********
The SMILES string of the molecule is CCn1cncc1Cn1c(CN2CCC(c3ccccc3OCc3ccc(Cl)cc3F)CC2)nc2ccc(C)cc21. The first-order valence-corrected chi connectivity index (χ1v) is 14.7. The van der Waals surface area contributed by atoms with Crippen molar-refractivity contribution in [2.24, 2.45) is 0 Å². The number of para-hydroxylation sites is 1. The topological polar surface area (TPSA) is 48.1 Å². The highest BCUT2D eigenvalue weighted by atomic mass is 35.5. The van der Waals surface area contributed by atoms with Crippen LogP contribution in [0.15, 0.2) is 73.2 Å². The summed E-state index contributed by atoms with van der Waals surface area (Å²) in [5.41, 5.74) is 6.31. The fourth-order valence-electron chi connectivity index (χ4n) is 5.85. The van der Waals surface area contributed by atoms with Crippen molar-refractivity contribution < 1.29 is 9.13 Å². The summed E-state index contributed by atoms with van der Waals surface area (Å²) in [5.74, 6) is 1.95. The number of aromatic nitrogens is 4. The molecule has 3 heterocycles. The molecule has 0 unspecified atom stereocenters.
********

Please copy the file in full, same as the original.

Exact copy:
The SMILES string of the molecule is CCn1cncc1Cn1c(CN2CCC(c3ccccc3OCc3ccc(Cl)cc3F)CC2)nc2ccc(C)cc21. The first-order valence-corrected chi connectivity index (χ1v) is 14.7. The van der Waals surface area contributed by atoms with Crippen molar-refractivity contribution in [2.24, 2.45) is 0 Å². The number of para-hydroxylation sites is 1. The topological polar surface area (TPSA) is 48.1 Å². The highest BCUT2D eigenvalue weighted by atomic mass is 35.5. The van der Waals surface area contributed by atoms with Crippen LogP contribution in [0.15, 0.2) is 73.2 Å². The summed E-state index contributed by atoms with van der Waals surface area (Å²) in [5.41, 5.74) is 6.31. The fourth-order valence-electron chi connectivity index (χ4n) is 5.85. The van der Waals surface area contributed by atoms with Crippen molar-refractivity contribution < 1.29 is 9.13 Å². The summed E-state index contributed by atoms with van der Waals surface area (Å²) in [5.74, 6) is 1.95. The number of aromatic nitrogens is 4. The molecule has 3 heterocycles. The molecule has 0 unspecified atom stereocenters.